Hesiod and Hávamál: Transitions and the Transmission of Wisdom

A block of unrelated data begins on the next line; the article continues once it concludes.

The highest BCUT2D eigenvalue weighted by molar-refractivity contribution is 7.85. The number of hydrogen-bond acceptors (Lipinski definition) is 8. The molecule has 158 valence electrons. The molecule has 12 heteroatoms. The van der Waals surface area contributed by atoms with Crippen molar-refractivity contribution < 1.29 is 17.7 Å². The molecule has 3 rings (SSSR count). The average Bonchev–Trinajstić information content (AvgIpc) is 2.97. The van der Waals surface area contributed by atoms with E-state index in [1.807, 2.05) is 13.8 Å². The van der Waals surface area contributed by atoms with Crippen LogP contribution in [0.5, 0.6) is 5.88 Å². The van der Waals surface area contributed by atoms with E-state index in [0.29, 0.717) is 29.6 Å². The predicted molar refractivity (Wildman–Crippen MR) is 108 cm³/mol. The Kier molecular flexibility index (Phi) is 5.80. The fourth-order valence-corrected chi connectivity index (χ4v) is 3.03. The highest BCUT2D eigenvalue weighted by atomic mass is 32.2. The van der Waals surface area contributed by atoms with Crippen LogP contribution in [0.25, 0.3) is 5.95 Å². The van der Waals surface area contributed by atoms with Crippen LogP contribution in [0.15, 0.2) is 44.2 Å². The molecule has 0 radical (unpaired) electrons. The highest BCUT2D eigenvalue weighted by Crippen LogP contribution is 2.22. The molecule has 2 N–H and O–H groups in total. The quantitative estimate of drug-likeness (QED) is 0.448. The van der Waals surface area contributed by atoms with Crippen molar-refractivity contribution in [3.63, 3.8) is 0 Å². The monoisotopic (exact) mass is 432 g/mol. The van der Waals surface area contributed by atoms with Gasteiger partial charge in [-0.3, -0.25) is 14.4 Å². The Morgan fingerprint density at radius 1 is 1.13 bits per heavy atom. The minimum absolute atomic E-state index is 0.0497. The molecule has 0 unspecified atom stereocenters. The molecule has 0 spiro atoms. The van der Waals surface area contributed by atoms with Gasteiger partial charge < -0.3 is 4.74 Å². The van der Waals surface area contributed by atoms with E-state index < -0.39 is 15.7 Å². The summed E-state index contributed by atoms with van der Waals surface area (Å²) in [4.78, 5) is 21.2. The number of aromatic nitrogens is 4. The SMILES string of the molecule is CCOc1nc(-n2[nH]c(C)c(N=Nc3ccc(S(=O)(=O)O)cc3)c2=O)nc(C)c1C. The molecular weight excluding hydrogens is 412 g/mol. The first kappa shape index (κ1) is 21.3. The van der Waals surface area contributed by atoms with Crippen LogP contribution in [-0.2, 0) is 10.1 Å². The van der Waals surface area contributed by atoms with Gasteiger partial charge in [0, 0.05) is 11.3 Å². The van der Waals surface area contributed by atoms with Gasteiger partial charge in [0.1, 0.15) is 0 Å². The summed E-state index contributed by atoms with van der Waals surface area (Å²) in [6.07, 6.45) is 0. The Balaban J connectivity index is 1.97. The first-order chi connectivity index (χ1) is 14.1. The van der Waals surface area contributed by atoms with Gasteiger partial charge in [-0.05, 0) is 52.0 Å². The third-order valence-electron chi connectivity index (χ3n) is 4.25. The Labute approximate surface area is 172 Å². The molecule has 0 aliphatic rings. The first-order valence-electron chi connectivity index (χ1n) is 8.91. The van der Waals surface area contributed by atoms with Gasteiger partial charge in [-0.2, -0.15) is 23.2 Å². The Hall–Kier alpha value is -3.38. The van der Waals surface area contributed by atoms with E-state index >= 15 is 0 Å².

This article offers fresh insights into Hesiod’s Works and Days by comparing it with the Eddic Hávamál, a didactic poem far removed in terms of geography and date, but compellingly close in subject matter, construction, and transmission. It finds parallels between the poems in the methods of teaching and in what is being taught, focusing on the shared theme of self-sufficiency (both intellectual and practical). It finds parallels in structure, as Hávamál is, like the Works and Days, made up not only of precepts and maxims but also of elaborate mythological sections, and is associated with catalogic elements which may be original or later accretions, just like Hesiod’s Days, or the Catalogue of Women, or the Ornithomanteia. This article also traces parallel scholarly trajectories, exploring the strikingly similar histories of scholarship on the two poems. Finally, this paper finds parallels in the transmission of the poems, as both are rooted in the oral tradition but poised at a crucial juncture: the advent of writing. Despite the striking similarities between the poems, this paper refrains from any suggestion of a straight channel of reception but rather interprets the parallels as a reflection of comparable societies, or at least societies at comparable points in their developments. Archaic Greece and Viking Scandinavia might not be exactly parallel cultures, but they evidently share certain cultural concerns: as agrarian societies with strong family and household structures, polytheistic religions and honor codes, they offer similar advice in similar formulations through similar didactic strategies. Such similarities may encourage us to think in terms of the shared characteristics of transitional products. If we exclude direct reception we are left with a cultural constant: the transmission of wisdom. And with recurring elements such as gnomic language, myth and catalogue, we are also left with constant expressions of that wisdom.

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